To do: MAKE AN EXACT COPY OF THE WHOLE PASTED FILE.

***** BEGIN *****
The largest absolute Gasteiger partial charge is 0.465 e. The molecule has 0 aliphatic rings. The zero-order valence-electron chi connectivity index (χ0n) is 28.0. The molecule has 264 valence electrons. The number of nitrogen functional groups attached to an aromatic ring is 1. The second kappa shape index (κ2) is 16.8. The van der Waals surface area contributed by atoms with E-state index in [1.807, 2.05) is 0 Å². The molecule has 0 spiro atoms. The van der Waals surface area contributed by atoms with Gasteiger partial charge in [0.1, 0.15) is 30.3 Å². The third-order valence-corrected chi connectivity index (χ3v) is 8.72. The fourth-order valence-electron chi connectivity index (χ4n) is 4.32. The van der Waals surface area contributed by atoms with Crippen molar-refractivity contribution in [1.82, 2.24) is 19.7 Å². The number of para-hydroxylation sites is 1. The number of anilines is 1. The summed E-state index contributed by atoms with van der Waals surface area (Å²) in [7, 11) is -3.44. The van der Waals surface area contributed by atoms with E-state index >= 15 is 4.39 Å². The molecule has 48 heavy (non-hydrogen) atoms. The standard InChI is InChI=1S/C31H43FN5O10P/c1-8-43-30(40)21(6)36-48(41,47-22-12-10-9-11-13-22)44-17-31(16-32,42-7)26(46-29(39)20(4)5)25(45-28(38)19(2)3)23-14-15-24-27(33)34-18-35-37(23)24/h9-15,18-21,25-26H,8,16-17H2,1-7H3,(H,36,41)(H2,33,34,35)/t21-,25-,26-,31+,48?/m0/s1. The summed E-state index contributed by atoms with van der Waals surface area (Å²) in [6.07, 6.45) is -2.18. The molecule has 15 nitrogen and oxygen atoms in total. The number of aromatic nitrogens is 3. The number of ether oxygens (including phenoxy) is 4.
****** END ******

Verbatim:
The largest absolute Gasteiger partial charge is 0.465 e. The molecule has 0 aliphatic rings. The zero-order valence-electron chi connectivity index (χ0n) is 28.0. The molecule has 264 valence electrons. The number of nitrogen functional groups attached to an aromatic ring is 1. The second kappa shape index (κ2) is 16.8. The van der Waals surface area contributed by atoms with E-state index in [1.807, 2.05) is 0 Å². The molecule has 0 spiro atoms. The van der Waals surface area contributed by atoms with Gasteiger partial charge in [0.1, 0.15) is 30.3 Å². The third-order valence-corrected chi connectivity index (χ3v) is 8.72. The fourth-order valence-electron chi connectivity index (χ4n) is 4.32. The van der Waals surface area contributed by atoms with Crippen molar-refractivity contribution in [1.82, 2.24) is 19.7 Å². The number of para-hydroxylation sites is 1. The number of anilines is 1. The summed E-state index contributed by atoms with van der Waals surface area (Å²) in [7, 11) is -3.44. The van der Waals surface area contributed by atoms with E-state index >= 15 is 4.39 Å². The molecule has 48 heavy (non-hydrogen) atoms. The standard InChI is InChI=1S/C31H43FN5O10P/c1-8-43-30(40)21(6)36-48(41,47-22-12-10-9-11-13-22)44-17-31(16-32,42-7)26(46-29(39)20(4)5)25(45-28(38)19(2)3)23-14-15-24-27(33)34-18-35-37(23)24/h9-15,18-21,25-26H,8,16-17H2,1-7H3,(H,36,41)(H2,33,34,35)/t21-,25-,26-,31+,48?/m0/s1. The summed E-state index contributed by atoms with van der Waals surface area (Å²) in [6.07, 6.45) is -2.18. The molecule has 15 nitrogen and oxygen atoms in total. The number of aromatic nitrogens is 3. The number of ether oxygens (including phenoxy) is 4.